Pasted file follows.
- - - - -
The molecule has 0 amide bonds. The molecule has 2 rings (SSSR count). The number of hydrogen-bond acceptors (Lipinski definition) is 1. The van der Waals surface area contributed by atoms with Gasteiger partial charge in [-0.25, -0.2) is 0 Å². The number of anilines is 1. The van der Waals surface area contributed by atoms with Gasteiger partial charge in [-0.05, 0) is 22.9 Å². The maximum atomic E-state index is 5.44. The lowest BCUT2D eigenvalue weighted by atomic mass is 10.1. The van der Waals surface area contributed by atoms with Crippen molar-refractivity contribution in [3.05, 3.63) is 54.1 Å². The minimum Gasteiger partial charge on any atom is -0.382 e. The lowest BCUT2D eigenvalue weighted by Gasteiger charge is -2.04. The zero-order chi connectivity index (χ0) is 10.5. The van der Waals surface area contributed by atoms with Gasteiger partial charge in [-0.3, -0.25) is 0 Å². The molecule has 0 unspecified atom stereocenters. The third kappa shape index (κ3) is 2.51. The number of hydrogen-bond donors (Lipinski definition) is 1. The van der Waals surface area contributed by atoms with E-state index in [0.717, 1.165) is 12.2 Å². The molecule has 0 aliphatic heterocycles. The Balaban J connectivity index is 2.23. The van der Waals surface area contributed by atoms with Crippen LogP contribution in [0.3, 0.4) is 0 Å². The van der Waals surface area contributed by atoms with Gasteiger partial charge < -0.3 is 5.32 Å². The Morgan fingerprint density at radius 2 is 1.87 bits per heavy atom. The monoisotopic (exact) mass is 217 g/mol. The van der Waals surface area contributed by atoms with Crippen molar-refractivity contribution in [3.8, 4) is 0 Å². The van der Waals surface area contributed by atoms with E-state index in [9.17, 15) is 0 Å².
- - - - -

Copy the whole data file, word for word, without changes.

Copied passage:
The molecule has 0 amide bonds. The molecule has 2 rings (SSSR count). The number of hydrogen-bond acceptors (Lipinski definition) is 1. The van der Waals surface area contributed by atoms with Gasteiger partial charge in [-0.25, -0.2) is 0 Å². The number of anilines is 1. The van der Waals surface area contributed by atoms with Gasteiger partial charge in [-0.05, 0) is 22.9 Å². The maximum atomic E-state index is 5.44. The lowest BCUT2D eigenvalue weighted by atomic mass is 10.1. The van der Waals surface area contributed by atoms with Crippen molar-refractivity contribution in [3.05, 3.63) is 54.1 Å². The minimum Gasteiger partial charge on any atom is -0.382 e. The lowest BCUT2D eigenvalue weighted by Gasteiger charge is -2.04. The zero-order chi connectivity index (χ0) is 10.5. The van der Waals surface area contributed by atoms with Gasteiger partial charge in [-0.3, -0.25) is 0 Å². The molecule has 0 unspecified atom stereocenters. The third kappa shape index (κ3) is 2.51. The number of hydrogen-bond donors (Lipinski definition) is 1. The van der Waals surface area contributed by atoms with E-state index in [0.717, 1.165) is 12.2 Å². The molecule has 0 aliphatic heterocycles. The Balaban J connectivity index is 2.23. The van der Waals surface area contributed by atoms with Crippen LogP contribution in [0.3, 0.4) is 0 Å². The van der Waals surface area contributed by atoms with Gasteiger partial charge < -0.3 is 5.32 Å². The Morgan fingerprint density at radius 2 is 1.87 bits per heavy atom. The monoisotopic (exact) mass is 217 g/mol. The van der Waals surface area contributed by atoms with Crippen molar-refractivity contribution in [3.8, 4) is 0 Å². The van der Waals surface area contributed by atoms with E-state index in [9.17, 15) is 0 Å².